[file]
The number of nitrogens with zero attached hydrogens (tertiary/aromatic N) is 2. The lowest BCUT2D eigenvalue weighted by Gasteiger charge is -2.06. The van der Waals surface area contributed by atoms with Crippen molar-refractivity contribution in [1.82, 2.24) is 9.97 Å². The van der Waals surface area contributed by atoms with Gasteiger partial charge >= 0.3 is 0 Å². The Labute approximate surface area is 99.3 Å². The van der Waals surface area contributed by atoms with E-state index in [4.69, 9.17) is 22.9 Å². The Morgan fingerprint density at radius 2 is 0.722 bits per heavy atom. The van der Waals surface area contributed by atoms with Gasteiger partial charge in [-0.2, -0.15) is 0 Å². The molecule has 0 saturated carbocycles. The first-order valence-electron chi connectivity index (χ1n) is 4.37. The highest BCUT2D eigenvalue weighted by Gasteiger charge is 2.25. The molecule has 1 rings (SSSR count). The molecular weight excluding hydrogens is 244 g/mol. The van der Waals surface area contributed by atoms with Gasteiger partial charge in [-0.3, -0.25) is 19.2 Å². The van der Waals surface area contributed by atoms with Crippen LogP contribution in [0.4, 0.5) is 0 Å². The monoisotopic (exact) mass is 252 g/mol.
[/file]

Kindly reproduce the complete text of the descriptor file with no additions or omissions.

The number of nitrogens with zero attached hydrogens (tertiary/aromatic N) is 2. The lowest BCUT2D eigenvalue weighted by Gasteiger charge is -2.06. The van der Waals surface area contributed by atoms with Crippen molar-refractivity contribution in [1.82, 2.24) is 9.97 Å². The van der Waals surface area contributed by atoms with Gasteiger partial charge >= 0.3 is 0 Å². The Labute approximate surface area is 99.3 Å². The van der Waals surface area contributed by atoms with E-state index in [4.69, 9.17) is 22.9 Å². The Morgan fingerprint density at radius 2 is 0.722 bits per heavy atom. The van der Waals surface area contributed by atoms with Gasteiger partial charge in [-0.2, -0.15) is 0 Å². The molecule has 0 saturated carbocycles. The first-order valence-electron chi connectivity index (χ1n) is 4.37. The highest BCUT2D eigenvalue weighted by Gasteiger charge is 2.25. The molecule has 1 rings (SSSR count). The molecular weight excluding hydrogens is 244 g/mol. The van der Waals surface area contributed by atoms with Gasteiger partial charge in [-0.3, -0.25) is 19.2 Å². The van der Waals surface area contributed by atoms with Crippen LogP contribution in [0.4, 0.5) is 0 Å². The monoisotopic (exact) mass is 252 g/mol.